8,467 research outputs found

    Application of DIGE and mass spectrometry in the study of type 2 Diabetes Mellitus (T2DM) mouse models

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    Knowledge of the differences between the amounts and types of protein that are expressed in diseased compared to healthy subjects may give an understanding of the biological pathways that cause disease. This is the reasoning behind the presented protocol, which uses difference gel electrophoresis to discover up‐ or down‐regulated proteins between mice of different genotypes, or of those fed on different diets, that may thus be prone to develop diabetes‐like phenotypes. Subsequent analysis of these proteins by tandem mass spectrometry typically facilitates their identification with a high degree of confidence

    S-adenosyl-L-methionine: (S)-scoulerine 9-O-methyltransferase, a highly stereo- and regio-specific enzyme in tetrahydroprotoberberine biosynthesis

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    Suspension cultures of Berberis species are useful sources for the detection and isolation of a new enzyme which transfers the methyl group from S-adenosyl-L-methionine specifically to the 9-position of the (S)-enantiomer of scoulerine, producing (S)-tetrahydrocolumbamine. The enzyme was enriched 27-fold; it is not particle bound, has a pH optimum of 8.9, a molecular weight of 63 000 and shows a high degree of substrate specificity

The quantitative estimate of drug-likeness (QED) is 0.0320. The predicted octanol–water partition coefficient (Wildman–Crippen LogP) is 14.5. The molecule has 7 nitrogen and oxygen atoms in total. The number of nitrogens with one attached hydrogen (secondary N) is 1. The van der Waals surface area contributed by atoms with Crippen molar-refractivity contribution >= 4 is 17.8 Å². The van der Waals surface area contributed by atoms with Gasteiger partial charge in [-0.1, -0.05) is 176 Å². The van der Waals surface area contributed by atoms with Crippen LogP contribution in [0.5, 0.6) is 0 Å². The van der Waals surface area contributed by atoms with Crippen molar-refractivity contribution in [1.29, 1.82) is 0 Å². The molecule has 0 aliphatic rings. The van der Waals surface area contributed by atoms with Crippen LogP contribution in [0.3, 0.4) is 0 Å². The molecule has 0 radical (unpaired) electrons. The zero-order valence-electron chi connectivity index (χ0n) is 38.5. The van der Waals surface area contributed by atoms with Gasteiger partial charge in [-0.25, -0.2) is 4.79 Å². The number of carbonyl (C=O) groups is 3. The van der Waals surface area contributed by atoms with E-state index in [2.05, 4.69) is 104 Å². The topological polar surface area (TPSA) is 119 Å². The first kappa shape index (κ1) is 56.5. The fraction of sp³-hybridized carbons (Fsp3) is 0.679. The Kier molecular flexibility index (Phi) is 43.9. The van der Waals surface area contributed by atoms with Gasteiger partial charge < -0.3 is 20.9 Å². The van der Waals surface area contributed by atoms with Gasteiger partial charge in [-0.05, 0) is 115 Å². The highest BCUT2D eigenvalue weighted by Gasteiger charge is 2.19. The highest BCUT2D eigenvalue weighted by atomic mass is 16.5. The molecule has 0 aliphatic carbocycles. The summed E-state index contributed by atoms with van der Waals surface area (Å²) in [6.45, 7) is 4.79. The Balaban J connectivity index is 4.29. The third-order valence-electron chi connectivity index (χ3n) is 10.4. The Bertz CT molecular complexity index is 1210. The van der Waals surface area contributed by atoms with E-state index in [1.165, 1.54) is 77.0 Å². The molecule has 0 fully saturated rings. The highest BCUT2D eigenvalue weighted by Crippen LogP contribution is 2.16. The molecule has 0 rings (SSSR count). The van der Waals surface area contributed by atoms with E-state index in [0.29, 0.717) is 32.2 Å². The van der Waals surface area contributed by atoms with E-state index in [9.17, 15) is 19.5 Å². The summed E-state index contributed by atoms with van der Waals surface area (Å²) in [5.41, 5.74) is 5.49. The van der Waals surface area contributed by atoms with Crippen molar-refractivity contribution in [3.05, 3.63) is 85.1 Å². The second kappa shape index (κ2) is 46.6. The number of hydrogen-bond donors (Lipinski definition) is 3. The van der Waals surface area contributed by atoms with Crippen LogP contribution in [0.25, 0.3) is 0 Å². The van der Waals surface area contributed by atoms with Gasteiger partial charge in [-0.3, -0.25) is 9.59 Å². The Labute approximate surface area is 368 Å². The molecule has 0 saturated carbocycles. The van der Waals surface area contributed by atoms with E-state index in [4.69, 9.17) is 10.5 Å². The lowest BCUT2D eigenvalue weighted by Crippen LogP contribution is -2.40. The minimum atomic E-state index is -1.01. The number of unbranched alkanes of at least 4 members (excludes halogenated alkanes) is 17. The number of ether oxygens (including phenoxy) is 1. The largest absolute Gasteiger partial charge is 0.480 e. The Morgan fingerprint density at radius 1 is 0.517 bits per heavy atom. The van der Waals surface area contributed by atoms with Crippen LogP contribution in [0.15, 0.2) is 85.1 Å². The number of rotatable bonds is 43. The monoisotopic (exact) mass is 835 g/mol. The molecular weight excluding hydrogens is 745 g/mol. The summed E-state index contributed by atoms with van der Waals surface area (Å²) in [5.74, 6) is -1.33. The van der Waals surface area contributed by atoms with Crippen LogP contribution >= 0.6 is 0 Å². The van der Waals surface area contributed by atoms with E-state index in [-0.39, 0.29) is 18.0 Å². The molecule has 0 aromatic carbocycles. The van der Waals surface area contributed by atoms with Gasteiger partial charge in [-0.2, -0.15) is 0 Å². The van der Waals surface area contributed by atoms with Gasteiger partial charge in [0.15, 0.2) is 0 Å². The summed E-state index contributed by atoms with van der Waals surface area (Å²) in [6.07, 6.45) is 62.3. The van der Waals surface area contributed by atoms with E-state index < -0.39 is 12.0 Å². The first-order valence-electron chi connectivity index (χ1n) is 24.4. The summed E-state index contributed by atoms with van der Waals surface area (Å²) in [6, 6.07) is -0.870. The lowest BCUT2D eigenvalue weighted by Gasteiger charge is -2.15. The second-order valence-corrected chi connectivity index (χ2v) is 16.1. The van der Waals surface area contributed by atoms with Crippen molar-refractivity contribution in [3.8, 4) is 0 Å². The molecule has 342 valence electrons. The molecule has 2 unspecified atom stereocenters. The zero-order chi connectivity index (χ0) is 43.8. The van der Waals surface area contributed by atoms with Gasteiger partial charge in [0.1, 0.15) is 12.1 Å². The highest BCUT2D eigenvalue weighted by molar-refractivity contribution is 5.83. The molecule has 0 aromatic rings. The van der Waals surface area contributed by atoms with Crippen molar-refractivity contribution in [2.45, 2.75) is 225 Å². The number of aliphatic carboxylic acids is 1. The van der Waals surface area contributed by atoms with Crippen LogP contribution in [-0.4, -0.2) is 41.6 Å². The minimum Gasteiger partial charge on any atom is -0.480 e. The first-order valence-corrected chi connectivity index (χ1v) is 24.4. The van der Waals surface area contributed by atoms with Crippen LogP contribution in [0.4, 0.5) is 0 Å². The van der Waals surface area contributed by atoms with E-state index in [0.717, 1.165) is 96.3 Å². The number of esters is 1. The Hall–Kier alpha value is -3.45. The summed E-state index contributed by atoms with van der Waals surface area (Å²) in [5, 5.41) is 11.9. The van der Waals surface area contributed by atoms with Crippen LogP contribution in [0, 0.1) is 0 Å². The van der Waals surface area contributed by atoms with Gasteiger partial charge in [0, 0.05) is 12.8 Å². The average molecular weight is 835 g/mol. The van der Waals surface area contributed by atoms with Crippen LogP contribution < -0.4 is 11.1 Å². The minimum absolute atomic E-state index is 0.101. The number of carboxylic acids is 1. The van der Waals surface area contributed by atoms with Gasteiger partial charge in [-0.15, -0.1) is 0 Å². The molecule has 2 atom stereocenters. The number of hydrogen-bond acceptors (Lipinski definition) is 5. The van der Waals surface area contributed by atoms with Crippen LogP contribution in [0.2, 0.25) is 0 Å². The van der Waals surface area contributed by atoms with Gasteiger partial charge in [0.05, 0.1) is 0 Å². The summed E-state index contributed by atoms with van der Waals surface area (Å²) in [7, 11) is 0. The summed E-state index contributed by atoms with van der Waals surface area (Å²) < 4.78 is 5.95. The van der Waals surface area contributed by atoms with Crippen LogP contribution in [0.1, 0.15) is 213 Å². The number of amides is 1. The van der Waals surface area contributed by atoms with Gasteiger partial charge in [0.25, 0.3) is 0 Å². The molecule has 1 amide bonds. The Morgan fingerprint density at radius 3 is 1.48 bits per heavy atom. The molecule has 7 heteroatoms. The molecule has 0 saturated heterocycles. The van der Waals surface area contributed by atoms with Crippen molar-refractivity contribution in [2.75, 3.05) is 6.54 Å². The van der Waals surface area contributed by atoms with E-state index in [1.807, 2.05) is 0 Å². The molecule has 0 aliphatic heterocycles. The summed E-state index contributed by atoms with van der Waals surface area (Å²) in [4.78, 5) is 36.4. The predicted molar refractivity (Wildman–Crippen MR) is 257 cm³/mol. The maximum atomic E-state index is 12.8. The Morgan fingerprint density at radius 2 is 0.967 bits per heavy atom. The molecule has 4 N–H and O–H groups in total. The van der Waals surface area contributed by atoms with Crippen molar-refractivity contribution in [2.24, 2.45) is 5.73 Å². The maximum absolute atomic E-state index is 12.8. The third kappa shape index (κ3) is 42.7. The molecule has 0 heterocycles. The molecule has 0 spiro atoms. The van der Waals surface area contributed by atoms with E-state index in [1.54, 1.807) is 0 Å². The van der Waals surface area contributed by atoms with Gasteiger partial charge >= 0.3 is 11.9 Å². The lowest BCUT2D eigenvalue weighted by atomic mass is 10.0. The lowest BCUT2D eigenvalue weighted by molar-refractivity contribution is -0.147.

Evaluation of mTOR-regulated mRNA translation.

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    mTOR, the mammalian target of rapamycin, regulates protein synthesis (mRNA translation) by affecting the phosphorylation or activity of several translation factors. Here, we describe methods for studying the impact of mTOR signalling on protein synthesis, using inhibitors of mTOR such as rapamycin (which impairs some of its functions) or mTOR kinase inhibitors (which probably block all functions).To assess effects of mTOR inhibition on general protein synthesis in cells, the incorporation of radiolabelled amino acids into protein is measured. This does not yield information on the effects of mTOR on the synthesis of specific proteins. To do this, two methods are described. In one, stable-isotope labelled amino acids are used, and their incorporation into new proteins is determined using mass spectrometric methods. The proportions of labelled vs. unlabeled versions of each peptide from a given protein provide quantitative information about the rate of that protein's synthesis under different conditions. Actively translated mRNAs are associated with ribosomes in polyribosomes (polysomes); thus, examining which mRNAs are found in polysomes under different conditions provides information on the translation of specific mRNAs under different conditions. A method for the separation of polysomes from non-polysomal mRNAs is describe

    A simple method to assess the oxidative susceptibility of low density lipoproteins